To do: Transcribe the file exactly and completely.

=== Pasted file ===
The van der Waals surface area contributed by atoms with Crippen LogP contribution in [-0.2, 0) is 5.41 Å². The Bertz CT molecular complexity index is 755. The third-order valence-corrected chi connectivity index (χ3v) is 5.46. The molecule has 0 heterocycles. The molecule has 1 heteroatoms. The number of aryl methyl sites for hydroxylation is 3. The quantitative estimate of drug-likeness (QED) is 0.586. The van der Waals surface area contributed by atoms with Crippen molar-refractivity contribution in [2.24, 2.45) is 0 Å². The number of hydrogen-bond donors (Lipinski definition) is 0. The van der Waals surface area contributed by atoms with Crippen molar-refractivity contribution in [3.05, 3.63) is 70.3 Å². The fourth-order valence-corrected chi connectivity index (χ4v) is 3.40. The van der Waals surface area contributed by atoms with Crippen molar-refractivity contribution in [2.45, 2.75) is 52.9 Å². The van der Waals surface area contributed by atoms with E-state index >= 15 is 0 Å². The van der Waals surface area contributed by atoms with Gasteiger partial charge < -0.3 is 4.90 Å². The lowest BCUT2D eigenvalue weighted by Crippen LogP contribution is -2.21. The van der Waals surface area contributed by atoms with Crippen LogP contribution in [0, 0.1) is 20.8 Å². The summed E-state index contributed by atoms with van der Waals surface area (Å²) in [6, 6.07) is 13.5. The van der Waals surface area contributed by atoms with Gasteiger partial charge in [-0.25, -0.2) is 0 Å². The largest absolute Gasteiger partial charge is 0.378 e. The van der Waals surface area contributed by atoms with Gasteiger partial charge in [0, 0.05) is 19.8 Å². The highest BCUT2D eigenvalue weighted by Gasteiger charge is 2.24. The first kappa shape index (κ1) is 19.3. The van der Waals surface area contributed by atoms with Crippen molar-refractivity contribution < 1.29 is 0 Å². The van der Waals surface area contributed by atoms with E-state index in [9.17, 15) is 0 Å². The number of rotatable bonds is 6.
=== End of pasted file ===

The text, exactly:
The van der Waals surface area contributed by atoms with Crippen LogP contribution in [-0.2, 0) is 5.41 Å². The Bertz CT molecular complexity index is 755. The third-order valence-corrected chi connectivity index (χ3v) is 5.46. The molecule has 0 heterocycles. The molecule has 1 heteroatoms. The number of aryl methyl sites for hydroxylation is 3. The quantitative estimate of drug-likeness (QED) is 0.586. The van der Waals surface area contributed by atoms with Crippen molar-refractivity contribution in [2.24, 2.45) is 0 Å². The number of hydrogen-bond donors (Lipinski definition) is 0. The van der Waals surface area contributed by atoms with Crippen molar-refractivity contribution in [3.05, 3.63) is 70.3 Å². The fourth-order valence-corrected chi connectivity index (χ4v) is 3.40. The van der Waals surface area contributed by atoms with Crippen molar-refractivity contribution in [2.45, 2.75) is 52.9 Å². The van der Waals surface area contributed by atoms with E-state index >= 15 is 0 Å². The van der Waals surface area contributed by atoms with Gasteiger partial charge < -0.3 is 4.90 Å². The lowest BCUT2D eigenvalue weighted by Crippen LogP contribution is -2.21. The van der Waals surface area contributed by atoms with Crippen LogP contribution in [0, 0.1) is 20.8 Å². The summed E-state index contributed by atoms with van der Waals surface area (Å²) in [6, 6.07) is 13.5. The van der Waals surface area contributed by atoms with Gasteiger partial charge in [-0.25, -0.2) is 0 Å². The largest absolute Gasteiger partial charge is 0.378 e. The van der Waals surface area contributed by atoms with Gasteiger partial charge in [0, 0.05) is 19.8 Å². The highest BCUT2D eigenvalue weighted by Gasteiger charge is 2.24. The first kappa shape index (κ1) is 19.3. The van der Waals surface area contributed by atoms with Crippen molar-refractivity contribution < 1.29 is 0 Å². The van der Waals surface area contributed by atoms with E-state index in [9.17, 15) is 0 Å². The number of rotatable bonds is 6.